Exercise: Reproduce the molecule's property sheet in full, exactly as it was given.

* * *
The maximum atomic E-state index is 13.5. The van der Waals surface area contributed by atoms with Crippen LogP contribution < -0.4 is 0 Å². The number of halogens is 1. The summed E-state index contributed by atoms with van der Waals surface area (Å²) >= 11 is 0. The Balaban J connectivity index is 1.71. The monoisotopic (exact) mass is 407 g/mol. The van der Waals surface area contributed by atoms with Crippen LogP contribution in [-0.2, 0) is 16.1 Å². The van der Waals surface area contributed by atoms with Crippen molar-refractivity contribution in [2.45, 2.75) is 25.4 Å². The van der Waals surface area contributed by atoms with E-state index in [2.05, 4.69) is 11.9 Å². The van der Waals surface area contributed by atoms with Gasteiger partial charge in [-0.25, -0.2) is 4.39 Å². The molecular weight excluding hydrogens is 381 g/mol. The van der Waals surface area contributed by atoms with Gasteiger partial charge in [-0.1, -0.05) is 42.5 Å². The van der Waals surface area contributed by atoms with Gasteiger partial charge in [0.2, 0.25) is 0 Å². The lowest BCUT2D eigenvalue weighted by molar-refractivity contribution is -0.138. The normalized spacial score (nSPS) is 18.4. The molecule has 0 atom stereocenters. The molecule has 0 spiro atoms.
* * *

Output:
The maximum atomic E-state index is 13.5. The van der Waals surface area contributed by atoms with Crippen LogP contribution < -0.4 is 0 Å². The number of halogens is 1. The summed E-state index contributed by atoms with van der Waals surface area (Å²) >= 11 is 0. The Balaban J connectivity index is 1.71. The monoisotopic (exact) mass is 407 g/mol. The van der Waals surface area contributed by atoms with Crippen LogP contribution in [-0.2, 0) is 16.1 Å². The van der Waals surface area contributed by atoms with Crippen molar-refractivity contribution in [2.45, 2.75) is 25.4 Å². The van der Waals surface area contributed by atoms with E-state index in [2.05, 4.69) is 11.9 Å². The van der Waals surface area contributed by atoms with Gasteiger partial charge in [-0.25, -0.2) is 4.39 Å². The molecular weight excluding hydrogens is 381 g/mol. The van der Waals surface area contributed by atoms with Gasteiger partial charge in [-0.1, -0.05) is 42.5 Å². The van der Waals surface area contributed by atoms with Gasteiger partial charge in [0.2, 0.25) is 0 Å². The lowest BCUT2D eigenvalue weighted by molar-refractivity contribution is -0.138. The normalized spacial score (nSPS) is 18.4. The molecule has 0 atom stereocenters. The molecule has 0 spiro atoms.